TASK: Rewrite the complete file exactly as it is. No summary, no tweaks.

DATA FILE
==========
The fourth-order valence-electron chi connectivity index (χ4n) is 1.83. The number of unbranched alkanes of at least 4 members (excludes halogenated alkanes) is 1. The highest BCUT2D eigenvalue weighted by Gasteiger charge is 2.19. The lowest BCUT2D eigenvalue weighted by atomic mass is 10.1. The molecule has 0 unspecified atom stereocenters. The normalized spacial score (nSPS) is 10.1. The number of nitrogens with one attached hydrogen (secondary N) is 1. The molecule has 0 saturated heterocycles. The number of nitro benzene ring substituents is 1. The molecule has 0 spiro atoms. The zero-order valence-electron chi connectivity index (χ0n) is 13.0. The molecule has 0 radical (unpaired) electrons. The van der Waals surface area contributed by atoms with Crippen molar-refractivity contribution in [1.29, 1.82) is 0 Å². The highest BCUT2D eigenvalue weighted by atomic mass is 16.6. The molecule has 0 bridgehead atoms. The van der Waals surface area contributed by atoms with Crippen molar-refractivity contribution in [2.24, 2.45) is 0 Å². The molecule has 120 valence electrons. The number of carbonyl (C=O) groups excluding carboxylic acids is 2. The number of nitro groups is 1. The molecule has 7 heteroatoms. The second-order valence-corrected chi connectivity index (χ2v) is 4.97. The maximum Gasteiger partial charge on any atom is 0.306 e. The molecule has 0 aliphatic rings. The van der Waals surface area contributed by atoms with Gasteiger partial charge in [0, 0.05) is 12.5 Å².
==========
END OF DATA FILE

The fourth-order valence-electron chi connectivity index (χ4n) is 1.83. The number of unbranched alkanes of at least 4 members (excludes halogenated alkanes) is 1. The highest BCUT2D eigenvalue weighted by Gasteiger charge is 2.19. The lowest BCUT2D eigenvalue weighted by atomic mass is 10.1. The molecule has 0 unspecified atom stereocenters. The normalized spacial score (nSPS) is 10.1. The number of nitrogens with one attached hydrogen (secondary N) is 1. The molecule has 0 saturated heterocycles. The number of nitro benzene ring substituents is 1. The molecule has 0 spiro atoms. The zero-order valence-electron chi connectivity index (χ0n) is 13.0. The molecule has 0 radical (unpaired) electrons. The van der Waals surface area contributed by atoms with Crippen molar-refractivity contribution in [1.29, 1.82) is 0 Å². The highest BCUT2D eigenvalue weighted by atomic mass is 16.6. The molecule has 0 bridgehead atoms. The van der Waals surface area contributed by atoms with Crippen molar-refractivity contribution in [2.24, 2.45) is 0 Å². The molecule has 120 valence electrons. The number of carbonyl (C=O) groups excluding carboxylic acids is 2. The number of nitro groups is 1. The molecule has 7 heteroatoms. The second-order valence-corrected chi connectivity index (χ2v) is 4.97. The maximum Gasteiger partial charge on any atom is 0.306 e. The molecule has 0 aliphatic rings. The van der Waals surface area contributed by atoms with Gasteiger partial charge in [0, 0.05) is 12.5 Å².